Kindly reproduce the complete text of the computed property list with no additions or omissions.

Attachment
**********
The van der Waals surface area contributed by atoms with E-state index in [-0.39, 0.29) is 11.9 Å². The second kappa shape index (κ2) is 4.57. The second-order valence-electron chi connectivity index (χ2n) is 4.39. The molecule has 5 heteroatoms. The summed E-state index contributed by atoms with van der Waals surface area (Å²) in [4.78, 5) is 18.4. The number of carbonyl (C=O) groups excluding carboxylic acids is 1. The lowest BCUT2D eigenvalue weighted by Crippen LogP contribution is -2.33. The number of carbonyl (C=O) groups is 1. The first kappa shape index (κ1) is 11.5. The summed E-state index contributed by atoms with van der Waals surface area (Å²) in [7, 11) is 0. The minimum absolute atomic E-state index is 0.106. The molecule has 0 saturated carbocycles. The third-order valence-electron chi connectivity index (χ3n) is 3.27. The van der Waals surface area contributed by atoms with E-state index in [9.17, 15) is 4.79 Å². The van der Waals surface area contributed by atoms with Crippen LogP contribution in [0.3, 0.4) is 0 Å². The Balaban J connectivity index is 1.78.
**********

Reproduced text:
The van der Waals surface area contributed by atoms with E-state index in [-0.39, 0.29) is 11.9 Å². The second kappa shape index (κ2) is 4.57. The second-order valence-electron chi connectivity index (χ2n) is 4.39. The molecule has 5 heteroatoms. The summed E-state index contributed by atoms with van der Waals surface area (Å²) in [4.78, 5) is 18.4. The number of carbonyl (C=O) groups excluding carboxylic acids is 1. The lowest BCUT2D eigenvalue weighted by Crippen LogP contribution is -2.33. The number of carbonyl (C=O) groups is 1. The first kappa shape index (κ1) is 11.5. The summed E-state index contributed by atoms with van der Waals surface area (Å²) in [7, 11) is 0. The minimum absolute atomic E-state index is 0.106. The molecule has 0 saturated carbocycles. The third-order valence-electron chi connectivity index (χ3n) is 3.27. The van der Waals surface area contributed by atoms with E-state index in [9.17, 15) is 4.79 Å². The van der Waals surface area contributed by atoms with Crippen LogP contribution in [0.3, 0.4) is 0 Å². The Balaban J connectivity index is 1.78.